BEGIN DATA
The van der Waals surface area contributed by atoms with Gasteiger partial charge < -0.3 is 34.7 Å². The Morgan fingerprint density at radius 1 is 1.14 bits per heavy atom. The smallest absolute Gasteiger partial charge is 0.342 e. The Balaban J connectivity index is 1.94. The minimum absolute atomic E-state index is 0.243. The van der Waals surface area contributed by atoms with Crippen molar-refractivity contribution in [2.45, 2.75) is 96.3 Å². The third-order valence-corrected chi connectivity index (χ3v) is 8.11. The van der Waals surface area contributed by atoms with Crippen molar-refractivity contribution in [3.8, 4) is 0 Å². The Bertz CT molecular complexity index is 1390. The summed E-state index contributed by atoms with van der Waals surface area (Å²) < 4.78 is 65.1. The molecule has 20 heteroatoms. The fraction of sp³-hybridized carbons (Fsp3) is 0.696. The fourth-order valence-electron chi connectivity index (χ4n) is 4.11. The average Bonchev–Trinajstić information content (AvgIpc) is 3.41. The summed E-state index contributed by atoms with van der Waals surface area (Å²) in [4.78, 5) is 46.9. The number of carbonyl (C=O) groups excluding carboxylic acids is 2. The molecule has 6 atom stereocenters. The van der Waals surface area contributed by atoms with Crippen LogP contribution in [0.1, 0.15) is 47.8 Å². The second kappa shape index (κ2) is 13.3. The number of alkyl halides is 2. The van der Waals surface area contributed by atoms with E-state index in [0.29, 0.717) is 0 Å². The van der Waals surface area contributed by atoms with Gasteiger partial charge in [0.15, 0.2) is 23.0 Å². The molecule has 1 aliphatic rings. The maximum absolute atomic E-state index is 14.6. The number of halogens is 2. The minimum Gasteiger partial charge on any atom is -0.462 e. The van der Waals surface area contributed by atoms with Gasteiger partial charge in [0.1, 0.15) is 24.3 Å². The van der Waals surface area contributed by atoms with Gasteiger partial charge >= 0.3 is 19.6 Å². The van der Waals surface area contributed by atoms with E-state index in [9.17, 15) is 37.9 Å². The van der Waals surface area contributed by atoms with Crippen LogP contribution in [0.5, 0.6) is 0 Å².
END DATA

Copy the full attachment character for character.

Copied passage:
The van der Waals surface area contributed by atoms with Gasteiger partial charge < -0.3 is 34.7 Å². The Morgan fingerprint density at radius 1 is 1.14 bits per heavy atom. The smallest absolute Gasteiger partial charge is 0.342 e. The Balaban J connectivity index is 1.94. The minimum absolute atomic E-state index is 0.243. The van der Waals surface area contributed by atoms with Crippen molar-refractivity contribution in [2.45, 2.75) is 96.3 Å². The third-order valence-corrected chi connectivity index (χ3v) is 8.11. The van der Waals surface area contributed by atoms with Crippen molar-refractivity contribution in [3.8, 4) is 0 Å². The Bertz CT molecular complexity index is 1390. The summed E-state index contributed by atoms with van der Waals surface area (Å²) < 4.78 is 65.1. The molecule has 20 heteroatoms. The fraction of sp³-hybridized carbons (Fsp3) is 0.696. The fourth-order valence-electron chi connectivity index (χ4n) is 4.11. The average Bonchev–Trinajstić information content (AvgIpc) is 3.41. The summed E-state index contributed by atoms with van der Waals surface area (Å²) in [4.78, 5) is 46.9. The number of carbonyl (C=O) groups excluding carboxylic acids is 2. The molecule has 6 atom stereocenters. The van der Waals surface area contributed by atoms with Crippen LogP contribution in [0.1, 0.15) is 47.8 Å². The second kappa shape index (κ2) is 13.3. The number of alkyl halides is 2. The van der Waals surface area contributed by atoms with E-state index in [0.29, 0.717) is 0 Å². The van der Waals surface area contributed by atoms with Gasteiger partial charge in [0.15, 0.2) is 23.0 Å². The molecule has 1 aliphatic rings. The maximum absolute atomic E-state index is 14.6. The number of halogens is 2. The minimum Gasteiger partial charge on any atom is -0.462 e. The van der Waals surface area contributed by atoms with Gasteiger partial charge in [0.1, 0.15) is 24.3 Å². The van der Waals surface area contributed by atoms with Gasteiger partial charge >= 0.3 is 19.6 Å². The van der Waals surface area contributed by atoms with E-state index in [9.17, 15) is 37.9 Å². The van der Waals surface area contributed by atoms with Crippen LogP contribution in [0.5, 0.6) is 0 Å².